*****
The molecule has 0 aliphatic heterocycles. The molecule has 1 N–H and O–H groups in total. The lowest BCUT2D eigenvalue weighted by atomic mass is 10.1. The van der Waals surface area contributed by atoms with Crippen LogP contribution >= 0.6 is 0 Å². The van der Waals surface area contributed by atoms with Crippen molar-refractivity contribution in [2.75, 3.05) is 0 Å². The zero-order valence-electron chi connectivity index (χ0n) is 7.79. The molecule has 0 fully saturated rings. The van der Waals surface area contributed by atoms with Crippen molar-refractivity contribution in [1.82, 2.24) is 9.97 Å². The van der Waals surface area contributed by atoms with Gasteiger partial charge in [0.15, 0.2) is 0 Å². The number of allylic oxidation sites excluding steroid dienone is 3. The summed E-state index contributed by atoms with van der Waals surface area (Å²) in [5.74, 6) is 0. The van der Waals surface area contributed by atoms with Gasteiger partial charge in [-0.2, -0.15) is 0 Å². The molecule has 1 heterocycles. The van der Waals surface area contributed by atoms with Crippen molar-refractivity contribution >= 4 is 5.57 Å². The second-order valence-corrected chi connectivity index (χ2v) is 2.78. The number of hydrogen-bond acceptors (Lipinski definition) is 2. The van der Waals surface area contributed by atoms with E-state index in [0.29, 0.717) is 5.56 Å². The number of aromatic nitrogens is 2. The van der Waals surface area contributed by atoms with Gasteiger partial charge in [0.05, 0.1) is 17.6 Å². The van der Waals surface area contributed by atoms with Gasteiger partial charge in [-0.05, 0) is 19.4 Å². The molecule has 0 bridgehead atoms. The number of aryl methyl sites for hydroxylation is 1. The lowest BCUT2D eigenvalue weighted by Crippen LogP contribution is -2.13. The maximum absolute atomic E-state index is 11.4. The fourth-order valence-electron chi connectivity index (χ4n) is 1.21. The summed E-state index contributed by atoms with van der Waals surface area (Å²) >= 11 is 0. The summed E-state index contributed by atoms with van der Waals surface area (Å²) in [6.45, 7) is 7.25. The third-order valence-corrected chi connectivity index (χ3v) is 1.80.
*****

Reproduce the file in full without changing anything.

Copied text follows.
The molecule has 0 aliphatic heterocycles. The molecule has 1 N–H and O–H groups in total. The lowest BCUT2D eigenvalue weighted by atomic mass is 10.1. The van der Waals surface area contributed by atoms with Crippen LogP contribution >= 0.6 is 0 Å². The van der Waals surface area contributed by atoms with Crippen molar-refractivity contribution in [2.75, 3.05) is 0 Å². The zero-order valence-electron chi connectivity index (χ0n) is 7.79. The molecule has 0 fully saturated rings. The van der Waals surface area contributed by atoms with Crippen molar-refractivity contribution in [1.82, 2.24) is 9.97 Å². The van der Waals surface area contributed by atoms with Gasteiger partial charge in [0.15, 0.2) is 0 Å². The number of allylic oxidation sites excluding steroid dienone is 3. The summed E-state index contributed by atoms with van der Waals surface area (Å²) in [5.74, 6) is 0. The van der Waals surface area contributed by atoms with Gasteiger partial charge in [-0.2, -0.15) is 0 Å². The molecule has 1 heterocycles. The van der Waals surface area contributed by atoms with Crippen molar-refractivity contribution >= 4 is 5.57 Å². The second-order valence-corrected chi connectivity index (χ2v) is 2.78. The number of hydrogen-bond acceptors (Lipinski definition) is 2. The van der Waals surface area contributed by atoms with E-state index in [0.29, 0.717) is 5.56 Å². The number of aromatic nitrogens is 2. The van der Waals surface area contributed by atoms with Gasteiger partial charge in [0.05, 0.1) is 17.6 Å². The van der Waals surface area contributed by atoms with Gasteiger partial charge in [-0.05, 0) is 19.4 Å². The molecule has 0 bridgehead atoms. The number of aryl methyl sites for hydroxylation is 1. The lowest BCUT2D eigenvalue weighted by Crippen LogP contribution is -2.13. The maximum absolute atomic E-state index is 11.4. The fourth-order valence-electron chi connectivity index (χ4n) is 1.21. The summed E-state index contributed by atoms with van der Waals surface area (Å²) >= 11 is 0. The summed E-state index contributed by atoms with van der Waals surface area (Å²) in [6.45, 7) is 7.25. The third-order valence-corrected chi connectivity index (χ3v) is 1.80.